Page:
“The morning after I heard the gospel, however, I woke up with what felt like a hangover. Little would I know it was of the spiritual kind that accompanies the inevitable dawn that life is not, perhaps, what we previously thought it was. And we cannot go back to pretending. What a headache to be caught in that liminal space! Literally.” (p100)

[About the bible] I devoured it, just as a best–selling book (which, coincidentally, it has always been). Even the long monotonous lists. Even the really weird stuff, most of so unbelievable as to only be true. I have to say I found it the most compelling piece of creative non-fiction I had ever read. If I sat around for thousands of years, I could never come up with what it proposes, let along how it intricately Genesis unfolds towards Revelation… No wonder this stuff causes war, I though as I read, between nations and within each of us.” (p103)

“Life is messy. Life is beautiful and terrible and messy. So why would we expect a faith in this life that is easy to understand? Why expect a gift wrapped up neatly within the tissues of our brains and tied with a nice bow of material clarity?“ (p178)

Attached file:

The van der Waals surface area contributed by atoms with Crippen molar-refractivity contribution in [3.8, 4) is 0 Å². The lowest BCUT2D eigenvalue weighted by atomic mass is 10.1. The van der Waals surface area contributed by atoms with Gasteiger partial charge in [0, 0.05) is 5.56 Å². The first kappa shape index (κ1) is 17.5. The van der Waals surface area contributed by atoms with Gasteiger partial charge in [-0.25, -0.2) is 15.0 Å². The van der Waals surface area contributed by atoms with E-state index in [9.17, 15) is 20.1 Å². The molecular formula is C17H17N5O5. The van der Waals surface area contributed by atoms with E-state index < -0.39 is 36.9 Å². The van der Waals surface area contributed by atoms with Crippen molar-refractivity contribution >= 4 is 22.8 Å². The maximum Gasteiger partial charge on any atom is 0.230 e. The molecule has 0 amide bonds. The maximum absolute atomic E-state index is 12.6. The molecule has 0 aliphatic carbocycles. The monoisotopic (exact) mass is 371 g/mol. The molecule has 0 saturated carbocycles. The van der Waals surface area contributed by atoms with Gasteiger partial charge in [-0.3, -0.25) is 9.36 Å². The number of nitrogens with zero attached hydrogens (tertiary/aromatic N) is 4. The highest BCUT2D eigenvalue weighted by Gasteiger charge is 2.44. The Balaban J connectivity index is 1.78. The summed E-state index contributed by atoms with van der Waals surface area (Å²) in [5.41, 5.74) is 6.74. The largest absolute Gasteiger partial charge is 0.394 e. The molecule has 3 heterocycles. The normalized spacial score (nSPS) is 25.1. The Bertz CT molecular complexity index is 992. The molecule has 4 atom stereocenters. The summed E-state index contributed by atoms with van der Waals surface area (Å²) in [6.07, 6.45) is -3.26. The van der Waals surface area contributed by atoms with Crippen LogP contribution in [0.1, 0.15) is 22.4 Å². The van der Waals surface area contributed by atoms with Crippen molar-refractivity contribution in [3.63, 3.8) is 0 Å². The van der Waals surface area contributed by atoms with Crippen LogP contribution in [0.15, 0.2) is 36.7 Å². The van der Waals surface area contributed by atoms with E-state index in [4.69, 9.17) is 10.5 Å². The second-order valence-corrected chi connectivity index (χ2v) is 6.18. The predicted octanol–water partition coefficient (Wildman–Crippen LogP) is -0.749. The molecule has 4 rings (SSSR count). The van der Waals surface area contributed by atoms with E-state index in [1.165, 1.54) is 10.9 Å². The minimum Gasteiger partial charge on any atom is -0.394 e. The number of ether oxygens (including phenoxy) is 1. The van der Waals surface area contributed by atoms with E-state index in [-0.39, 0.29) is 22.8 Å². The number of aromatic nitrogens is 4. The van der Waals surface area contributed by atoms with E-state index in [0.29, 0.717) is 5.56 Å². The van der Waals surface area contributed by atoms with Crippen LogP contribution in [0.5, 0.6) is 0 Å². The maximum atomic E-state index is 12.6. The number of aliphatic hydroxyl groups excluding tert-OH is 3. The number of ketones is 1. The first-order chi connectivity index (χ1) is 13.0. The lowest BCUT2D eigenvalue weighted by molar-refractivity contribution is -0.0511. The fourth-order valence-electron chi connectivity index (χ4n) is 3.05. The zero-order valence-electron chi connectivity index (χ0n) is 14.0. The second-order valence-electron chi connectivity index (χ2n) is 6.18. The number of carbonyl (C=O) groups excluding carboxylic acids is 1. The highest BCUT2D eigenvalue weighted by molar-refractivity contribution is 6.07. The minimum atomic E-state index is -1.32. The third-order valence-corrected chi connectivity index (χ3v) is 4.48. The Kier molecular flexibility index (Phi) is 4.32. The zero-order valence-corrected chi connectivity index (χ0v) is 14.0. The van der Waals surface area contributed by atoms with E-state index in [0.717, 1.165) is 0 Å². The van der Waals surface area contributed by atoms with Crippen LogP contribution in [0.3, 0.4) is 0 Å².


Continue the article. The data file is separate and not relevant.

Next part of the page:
“To be one person one moment: lost. Then to be another person the next moment: found. It is the difference, as the saying really does go, between night and day. Outwardly I seemed the same, but inwardly everything had changed. I went to the window and watched the birth of the dawn. Everything, every thing appeared in this better light, this brighter light. (p270-1)

This book was a very special read, I highly recommend it.

Friday, November 1, 2013

Status Report: November

Very thankful for God’s amazing creation:  In the last 2 weeks I have soaked up the beach at Stanwell Park in Sydney and seen a koala on my bushwalk in Adelaide!